There was a time, early in his career, when John Stockwell was a perceptive chronicler of adolescent life, directing films like Cheaters, a fine TV movie about a real case of teens conspiring with a teacher to cheat in an academic competition, and Crazy/Beautiful, an underrated Romeo & Juliet story about a rich girl falling for a poor Latino. But then Blue Crush happened, and his career evolved in another direction, away from complexly drawn teenage characters and toward the superficial pleasures of hot bodies, sun-kissed waters, and shooting in warmer climes. No matter the genre—whether it’s a thriller about diving for ill-gotten treasure (Into The Blue) or a horror film about organ-harvesting in Brazil (Turistas)—Stockwell’s interest drifts to bikinis and surf, and whatever action he can stage underwater. All else is flotsam and jetsam.

The barely-released stinker Dark Tide continues Stockwell’s fetishistic pattern, coming alive whenever it’s paddling among the sharks off the South African coast and settling in for a long snooze once it gets back on the boat or reaches dry land. For Stockwell’s purposes, Halle Berry reps an appreciable presence in swimwear, but even her opening voiceover sounds swamped by boredom and regret. Berry plays a shark expert who’s made a reputation for herself by interacting with Great Whites out of the cage, which allows her and her boyfriend (Olivier Martinez) to shoot extraordinary footage of the animals close-up. When a shark lunches on a beloved collaborator—who seals his doom by talking about retirement before the expedition—Berry withdraws from the scene and her vaguely defined business collapses. Desperation leads her to consider an offer from an unctuous, thrill-seeking millionaire (Ralph Brown) to take him and his estranged son (Luke Tyler) out diving in “Shark Alley.”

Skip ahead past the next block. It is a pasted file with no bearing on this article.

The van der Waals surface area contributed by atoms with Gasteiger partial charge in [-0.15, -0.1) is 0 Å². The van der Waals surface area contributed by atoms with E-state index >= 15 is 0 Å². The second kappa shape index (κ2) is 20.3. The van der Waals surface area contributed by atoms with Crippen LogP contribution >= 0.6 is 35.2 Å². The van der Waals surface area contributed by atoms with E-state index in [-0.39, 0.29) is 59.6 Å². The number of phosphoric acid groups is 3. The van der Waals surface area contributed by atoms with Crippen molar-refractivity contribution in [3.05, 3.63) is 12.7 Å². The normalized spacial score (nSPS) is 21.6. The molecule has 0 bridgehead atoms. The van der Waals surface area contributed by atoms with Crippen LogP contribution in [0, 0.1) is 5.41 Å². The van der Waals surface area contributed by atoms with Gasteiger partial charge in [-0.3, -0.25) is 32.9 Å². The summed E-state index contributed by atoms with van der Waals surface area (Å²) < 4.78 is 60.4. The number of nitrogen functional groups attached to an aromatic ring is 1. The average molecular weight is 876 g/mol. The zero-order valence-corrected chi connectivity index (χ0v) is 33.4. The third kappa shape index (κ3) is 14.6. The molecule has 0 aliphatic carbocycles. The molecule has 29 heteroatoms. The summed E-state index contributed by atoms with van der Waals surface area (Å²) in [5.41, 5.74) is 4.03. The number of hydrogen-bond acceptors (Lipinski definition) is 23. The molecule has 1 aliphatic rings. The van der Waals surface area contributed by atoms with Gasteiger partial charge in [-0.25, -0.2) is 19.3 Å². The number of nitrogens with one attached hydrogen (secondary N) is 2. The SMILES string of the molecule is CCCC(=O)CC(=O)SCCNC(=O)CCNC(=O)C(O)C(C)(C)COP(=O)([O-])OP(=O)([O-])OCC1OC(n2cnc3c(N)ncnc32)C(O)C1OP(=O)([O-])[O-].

Comparisons to Jaws are inevitable, but Stockwell keenly avoids the same mode of suspense: His sharks are not predators timed to the escalating rhythm of a John Williams score, but mysterious creatures that tread quietly before lashing out at a slight provocation. He foremost appreciates the ocean and the movements of human and shark alike for their aesthetic beauty, and Dark Tide succeeds, however thinly, in trying to do something different. Most of the time, though, it’s enervating in the extreme, limping through a second act where Berry works through the ancient clichés of a downed pilot returning to the cockpit and closing with a chaotic nighttime finale in a raging storm. Stockwell tries hard to capture the footage he wants, but the task of actually making a movie gets in the way.

Key features: Trailers for this and other Lionsgate DVDs.